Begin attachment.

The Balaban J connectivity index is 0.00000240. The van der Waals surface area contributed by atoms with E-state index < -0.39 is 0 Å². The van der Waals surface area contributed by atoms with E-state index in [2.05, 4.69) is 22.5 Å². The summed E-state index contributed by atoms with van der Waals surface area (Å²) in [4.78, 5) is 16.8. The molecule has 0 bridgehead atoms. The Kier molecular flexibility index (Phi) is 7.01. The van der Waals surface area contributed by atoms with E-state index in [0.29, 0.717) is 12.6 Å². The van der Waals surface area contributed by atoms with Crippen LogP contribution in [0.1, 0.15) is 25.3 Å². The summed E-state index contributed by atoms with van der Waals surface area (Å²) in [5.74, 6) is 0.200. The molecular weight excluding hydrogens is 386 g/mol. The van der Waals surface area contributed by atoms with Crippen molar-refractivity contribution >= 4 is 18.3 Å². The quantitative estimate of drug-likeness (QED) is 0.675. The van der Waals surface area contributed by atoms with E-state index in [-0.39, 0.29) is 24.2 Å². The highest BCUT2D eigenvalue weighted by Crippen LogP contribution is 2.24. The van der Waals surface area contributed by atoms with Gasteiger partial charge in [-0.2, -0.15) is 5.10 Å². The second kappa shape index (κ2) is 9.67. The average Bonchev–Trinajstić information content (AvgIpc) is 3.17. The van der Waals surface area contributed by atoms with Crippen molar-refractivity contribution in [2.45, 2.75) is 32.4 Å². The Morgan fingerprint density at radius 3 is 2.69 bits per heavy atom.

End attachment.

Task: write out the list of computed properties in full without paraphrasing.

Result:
The Balaban J connectivity index is 0.00000240. The van der Waals surface area contributed by atoms with E-state index < -0.39 is 0 Å². The van der Waals surface area contributed by atoms with E-state index in [2.05, 4.69) is 22.5 Å². The summed E-state index contributed by atoms with van der Waals surface area (Å²) in [4.78, 5) is 16.8. The molecule has 0 bridgehead atoms. The Kier molecular flexibility index (Phi) is 7.01. The van der Waals surface area contributed by atoms with E-state index in [0.29, 0.717) is 12.6 Å². The van der Waals surface area contributed by atoms with Crippen LogP contribution in [0.1, 0.15) is 25.3 Å². The summed E-state index contributed by atoms with van der Waals surface area (Å²) in [5.74, 6) is 0.200. The molecular weight excluding hydrogens is 386 g/mol. The van der Waals surface area contributed by atoms with Crippen molar-refractivity contribution >= 4 is 18.3 Å². The quantitative estimate of drug-likeness (QED) is 0.675. The van der Waals surface area contributed by atoms with E-state index in [-0.39, 0.29) is 24.2 Å². The highest BCUT2D eigenvalue weighted by Crippen LogP contribution is 2.24. The van der Waals surface area contributed by atoms with Gasteiger partial charge in [-0.2, -0.15) is 5.10 Å². The second kappa shape index (κ2) is 9.67. The average Bonchev–Trinajstić information content (AvgIpc) is 3.17. The van der Waals surface area contributed by atoms with Crippen molar-refractivity contribution in [2.45, 2.75) is 32.4 Å². The Morgan fingerprint density at radius 3 is 2.69 bits per heavy atom.